Perry definitely saw the freedom of pre-Google parenting as a definite advantage in many ways. “Personally, I think it’s easier if you stop worrying about what the neighbors and Google thinks.” For Perry, that job came down to staying true to a parenting mission statement: “Teach him (or her) that actions have consequences, risks have rewards, efforts have payoff, love is greater than hate, and that doing the right thing is not always doing the easy thing.”

Dad No. 2: Ruben

On what he did when he didn’t know something…

Ruben’s Google for anything and everything kid-related was his mom. “I would say 100 percent of the time, we went to our moms for help,” he says. “Fussiness, not eating, colored stool, or even clogged breast ducts.”

On the hardest part of pre-Google parenting… 

Ruben struggled to know what to do in the case of emergencies, like when his kid fell and bumped his head. But he also struggled with a lack of technical guidance. He didn’t know how “to properly install a car seat or how to properly clean a manual breast pump.” He also struggled with misinformation. “Every parent thinks they are experts and have theories or ways they did things. The issue is you do not know if what they do is safe.”

On the positives of a parenting life without Google…

Ruben appreciates Google, but fears that by relying too heavily on “expert advice,” today’s parents will ignore what worked for generation after generation of dads. ”Some wives’ tales are actually very effective,” he says. “I think we lose that with Google. And a bond is created between generations. My dad or my grandpa would stop me from doing something and say, ‘Hey, this is the way to drink water from a hose.’ Or my wife would get advice from my grandma on burping.” Those were bonding moments.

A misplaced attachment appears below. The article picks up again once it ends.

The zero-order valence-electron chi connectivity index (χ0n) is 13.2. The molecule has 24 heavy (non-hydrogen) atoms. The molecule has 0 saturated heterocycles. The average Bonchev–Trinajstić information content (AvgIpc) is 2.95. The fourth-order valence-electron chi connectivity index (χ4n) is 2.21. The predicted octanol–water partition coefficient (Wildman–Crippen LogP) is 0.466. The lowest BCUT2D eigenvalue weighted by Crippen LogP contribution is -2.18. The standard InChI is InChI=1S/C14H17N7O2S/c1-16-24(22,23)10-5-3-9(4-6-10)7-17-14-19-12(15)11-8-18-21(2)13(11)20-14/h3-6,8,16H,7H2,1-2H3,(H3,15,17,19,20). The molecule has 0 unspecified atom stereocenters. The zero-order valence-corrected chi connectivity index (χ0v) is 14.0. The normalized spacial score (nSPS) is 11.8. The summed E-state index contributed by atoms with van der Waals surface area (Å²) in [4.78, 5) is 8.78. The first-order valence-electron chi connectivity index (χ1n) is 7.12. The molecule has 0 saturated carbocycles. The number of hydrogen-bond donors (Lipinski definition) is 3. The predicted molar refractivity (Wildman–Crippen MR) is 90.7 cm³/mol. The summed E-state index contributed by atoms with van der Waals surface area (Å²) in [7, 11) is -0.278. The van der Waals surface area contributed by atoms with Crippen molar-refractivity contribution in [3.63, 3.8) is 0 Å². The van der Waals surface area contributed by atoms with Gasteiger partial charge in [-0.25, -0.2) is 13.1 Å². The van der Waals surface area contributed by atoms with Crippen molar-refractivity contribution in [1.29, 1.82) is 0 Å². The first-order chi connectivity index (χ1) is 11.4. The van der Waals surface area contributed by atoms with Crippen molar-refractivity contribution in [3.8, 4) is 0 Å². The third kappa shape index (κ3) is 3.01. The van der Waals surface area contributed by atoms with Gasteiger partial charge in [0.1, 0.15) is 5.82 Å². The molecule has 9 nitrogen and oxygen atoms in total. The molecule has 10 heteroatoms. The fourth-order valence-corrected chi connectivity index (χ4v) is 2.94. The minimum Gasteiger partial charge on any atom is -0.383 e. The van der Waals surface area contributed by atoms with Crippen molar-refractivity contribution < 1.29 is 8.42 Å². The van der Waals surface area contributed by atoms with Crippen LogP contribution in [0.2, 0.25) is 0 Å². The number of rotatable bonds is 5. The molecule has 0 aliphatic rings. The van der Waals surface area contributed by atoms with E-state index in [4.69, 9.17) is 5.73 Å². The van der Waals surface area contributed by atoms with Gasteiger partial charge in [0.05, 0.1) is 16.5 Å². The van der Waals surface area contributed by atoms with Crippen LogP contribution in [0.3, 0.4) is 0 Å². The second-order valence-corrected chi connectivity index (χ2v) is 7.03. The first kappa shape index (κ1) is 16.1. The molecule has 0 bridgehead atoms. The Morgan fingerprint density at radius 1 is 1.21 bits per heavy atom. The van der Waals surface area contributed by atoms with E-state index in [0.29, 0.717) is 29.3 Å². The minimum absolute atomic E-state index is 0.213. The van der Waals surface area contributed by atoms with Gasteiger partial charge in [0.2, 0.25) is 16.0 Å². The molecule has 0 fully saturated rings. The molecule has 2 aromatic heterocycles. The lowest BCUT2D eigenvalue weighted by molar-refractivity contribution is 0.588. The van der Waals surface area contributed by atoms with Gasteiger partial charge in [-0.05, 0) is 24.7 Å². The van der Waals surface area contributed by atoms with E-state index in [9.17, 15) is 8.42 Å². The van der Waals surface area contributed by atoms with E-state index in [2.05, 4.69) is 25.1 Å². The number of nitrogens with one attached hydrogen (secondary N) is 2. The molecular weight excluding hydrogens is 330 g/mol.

Dad No. 3: Mark

On what he did when he didn’t know something…

Mark used word of mouth. He relied on friends, neighbors, coworkers, or anybody who had any insight into what he was facing at the time. While this worked, there were occasional issues with that approach — such as not understanding the gravity of the issue at hand. He remembered one time where, on the referral of a trusted friend, he wound up taking his son to a specialist. The doctor had to perform a very exact injection into his son’s eye, and he had to do it perfectly or there could have been severe damage. It wasn’t until the doctor was about to prod his son’s eyeball that Mark realized how serious the situation was. Today, it would be a lot easier to research everything you need to know so you can be fully prepared for what is about to happen.

On the hardest part of pre-Google parenting…

To Mark, the hardest part of parenting back in the day was “the great unknown.” As he put it, “the kids went out early in the morning, and all you could do was hope they came back at night.” The freedom was great for kids. For parents, not so much.

On the positives of a parenting life without Google…

“There was a lot less guilt before the Internet,” Mark says. Without answers to every conceivable question, dads didn’t research every minor decision they made and worry about whether they made the right choice. They simply used the tools and knowledge they had at their disposal and did the best they could. Today, Mark says, “parents tend to feel guilty or worry about everything, even though most stuff ends up being just fine in the end.” Preach.